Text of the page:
Commuter towns set for $58m / £15.8m of additional spending by hybrid workers

The higher concentration of white-collar workers provides a cash injection for the commuter towns in which they are working. The report estimates that towns in the US could see annual spending from residents increase by $10.3m to $20.7m in 2043, with projections in the UK ranging from £6.1m to £10.8 per town due to inbound migration of higher earning residents.

Increased local spending from hybrid workers could bring in total up to $270-$585 million yearly by 2043 into the local economies of selected US towns, while spend from office workers would increase by +16% to +36% (£7.2m and £15.8m) per year in 2043 for the average of the 10 selected UK commuter towns.

The report states that the increase in local spend would support an average of 10,400 existing local face-to-face jobs per town for each of the 10 U.S. towns and may generate a further 200-430 jobs per U.S. town in face-to-face industries, by 2043. In the UK, the increase in spending would offer security to around 5,800 existing local jobs per town and support the creation of a further 135 to 266 jobs per town in the same timeframe.

Demand for co-working spaces to rise

Hybrid working offers employees the flexibility to choose where and how they work, which is highly valued by workers in the UK and the U.S. In the UK, previous research by IWG found that 72% of hybrid workers said they would only consider new jobs and roles that allowed them to base themselves at workspaces closer to home for part of the week.

In the first three quarters of 2023, IWG added 612 locations across the world, including 300 in the USA, with the vast majority in suburbs and commuter towns such as Harpenden, Winchester and Inchinnan.

Recent research by IWG and Arup (Hybrid working and changes to where people live and work, 2022) showed that hybrid working has already led to significant movement. This report confirmed that around 30–40% of all workers on both sides of the Atlantic work in a hybrid schedule during the week, a level which has remained stable since the start of 2022, suggesting a permanent shift.

As a result of this movement, demand for co-working and office space in towns may rise significantly. The new report outlined the potential need for additional office space to accommodate this evolving work landscape, projecting between 57,000 and 180,000 sq. ft in the average U.S. commuter town and 39,000 to 135,000 sq. ft in the average UK town by 2043 may be needed to meet the additional demand from hybrid workers.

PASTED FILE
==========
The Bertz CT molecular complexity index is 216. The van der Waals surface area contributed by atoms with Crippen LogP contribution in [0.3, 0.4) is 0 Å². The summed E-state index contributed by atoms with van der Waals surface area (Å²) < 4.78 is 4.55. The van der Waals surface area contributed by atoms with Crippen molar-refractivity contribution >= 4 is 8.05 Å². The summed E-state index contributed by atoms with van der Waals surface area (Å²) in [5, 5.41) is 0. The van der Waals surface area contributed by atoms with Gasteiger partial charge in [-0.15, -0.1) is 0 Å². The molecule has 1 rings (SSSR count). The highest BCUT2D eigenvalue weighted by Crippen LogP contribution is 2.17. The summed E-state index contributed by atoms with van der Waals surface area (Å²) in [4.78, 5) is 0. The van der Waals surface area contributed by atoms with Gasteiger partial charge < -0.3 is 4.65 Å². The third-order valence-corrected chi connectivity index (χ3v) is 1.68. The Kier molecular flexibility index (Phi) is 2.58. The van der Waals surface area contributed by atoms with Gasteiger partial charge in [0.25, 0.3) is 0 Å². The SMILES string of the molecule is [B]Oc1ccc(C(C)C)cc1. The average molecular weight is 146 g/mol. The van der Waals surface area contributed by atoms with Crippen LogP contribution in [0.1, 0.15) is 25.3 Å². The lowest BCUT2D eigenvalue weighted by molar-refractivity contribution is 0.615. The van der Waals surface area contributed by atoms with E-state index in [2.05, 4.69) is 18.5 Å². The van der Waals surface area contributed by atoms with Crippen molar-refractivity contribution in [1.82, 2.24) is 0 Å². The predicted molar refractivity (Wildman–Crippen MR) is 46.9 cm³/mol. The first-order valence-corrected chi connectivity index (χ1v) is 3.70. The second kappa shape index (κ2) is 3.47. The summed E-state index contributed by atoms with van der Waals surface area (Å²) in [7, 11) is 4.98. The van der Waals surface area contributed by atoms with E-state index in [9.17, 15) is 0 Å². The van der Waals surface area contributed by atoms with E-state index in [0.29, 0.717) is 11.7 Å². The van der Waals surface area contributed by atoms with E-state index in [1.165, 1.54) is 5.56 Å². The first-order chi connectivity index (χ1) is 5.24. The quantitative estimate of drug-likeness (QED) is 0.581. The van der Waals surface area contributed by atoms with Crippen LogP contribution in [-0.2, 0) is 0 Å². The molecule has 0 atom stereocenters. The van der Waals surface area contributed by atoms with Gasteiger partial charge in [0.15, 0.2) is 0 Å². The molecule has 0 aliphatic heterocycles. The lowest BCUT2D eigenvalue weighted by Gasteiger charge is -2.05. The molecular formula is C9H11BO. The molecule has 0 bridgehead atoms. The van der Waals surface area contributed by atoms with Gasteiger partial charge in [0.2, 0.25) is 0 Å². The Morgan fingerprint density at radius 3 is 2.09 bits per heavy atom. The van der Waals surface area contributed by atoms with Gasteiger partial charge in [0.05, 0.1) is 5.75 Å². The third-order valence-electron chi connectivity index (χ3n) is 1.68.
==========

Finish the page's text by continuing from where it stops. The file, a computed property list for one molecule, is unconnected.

Mark Dixon, CEO of IWG commented Mark Dixon, CEO of IWG commented: “The migration to hybrid is one of the most important forces at play in the world today as workers increasingly embrace the opportunity to work locally, bringing significant opportunities to the economies of local communities as well as creating a better work-life-balance for employees.

Hybrid working is radically reshaping the geography of work. This latest research highlights that it is having a profound and lasting impact on the make-up of communities and the geography of towns, and cities.

Suburbs, dormitory towns and rural communities everywhere are being revitalised and this trend will continue to accelerate over the coming years.

Matthew Dillon, Director, Arup added: “Our work has shown that embracing hybrid working in commuter towns can help breathe new life into local centres.  And longer term, hybrid working could also benefit major cities, by giving firms access to wider labour markets, and freeing up capacity to allow for economic growth."

Changing role of city centres

The report stresses that gains to commuter towns will also provide new opportunities for major cities, as they evolve to meet changing needs of workers in the hybrid age.

The reduction in demand for traditional office space in city centres will also allow those spaces to be reimagined and regenerated for leisure, housing and other purposes, with the potential to revitalise the areas and improve infrastructure.